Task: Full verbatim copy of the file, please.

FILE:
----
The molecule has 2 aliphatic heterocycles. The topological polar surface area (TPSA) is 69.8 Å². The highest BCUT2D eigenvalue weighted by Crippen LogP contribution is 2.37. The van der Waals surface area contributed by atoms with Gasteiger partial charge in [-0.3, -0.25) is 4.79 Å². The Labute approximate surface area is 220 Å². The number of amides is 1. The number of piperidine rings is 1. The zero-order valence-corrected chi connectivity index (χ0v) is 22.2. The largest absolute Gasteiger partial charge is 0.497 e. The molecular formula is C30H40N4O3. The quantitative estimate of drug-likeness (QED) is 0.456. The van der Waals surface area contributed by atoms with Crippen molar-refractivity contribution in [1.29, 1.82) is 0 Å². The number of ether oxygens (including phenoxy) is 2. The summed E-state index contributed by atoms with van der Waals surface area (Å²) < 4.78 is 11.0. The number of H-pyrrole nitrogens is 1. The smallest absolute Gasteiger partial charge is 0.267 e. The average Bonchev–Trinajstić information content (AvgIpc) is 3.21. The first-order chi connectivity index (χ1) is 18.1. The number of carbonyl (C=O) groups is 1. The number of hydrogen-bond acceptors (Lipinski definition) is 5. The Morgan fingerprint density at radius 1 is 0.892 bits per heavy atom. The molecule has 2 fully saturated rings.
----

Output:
The molecule has 2 aliphatic heterocycles. The topological polar surface area (TPSA) is 69.8 Å². The highest BCUT2D eigenvalue weighted by Crippen LogP contribution is 2.37. The van der Waals surface area contributed by atoms with Gasteiger partial charge in [-0.3, -0.25) is 4.79 Å². The Labute approximate surface area is 220 Å². The number of amides is 1. The number of piperidine rings is 1. The zero-order valence-corrected chi connectivity index (χ0v) is 22.2. The largest absolute Gasteiger partial charge is 0.497 e. The molecular formula is C30H40N4O3. The quantitative estimate of drug-likeness (QED) is 0.456. The van der Waals surface area contributed by atoms with Crippen molar-refractivity contribution in [1.29, 1.82) is 0 Å². The number of ether oxygens (including phenoxy) is 2. The summed E-state index contributed by atoms with van der Waals surface area (Å²) < 4.78 is 11.0. The number of H-pyrrole nitrogens is 1. The smallest absolute Gasteiger partial charge is 0.267 e. The average Bonchev–Trinajstić information content (AvgIpc) is 3.21. The first-order chi connectivity index (χ1) is 18.1. The number of carbonyl (C=O) groups is 1. The number of hydrogen-bond acceptors (Lipinski definition) is 5. The Morgan fingerprint density at radius 1 is 0.892 bits per heavy atom. The molecule has 2 fully saturated rings.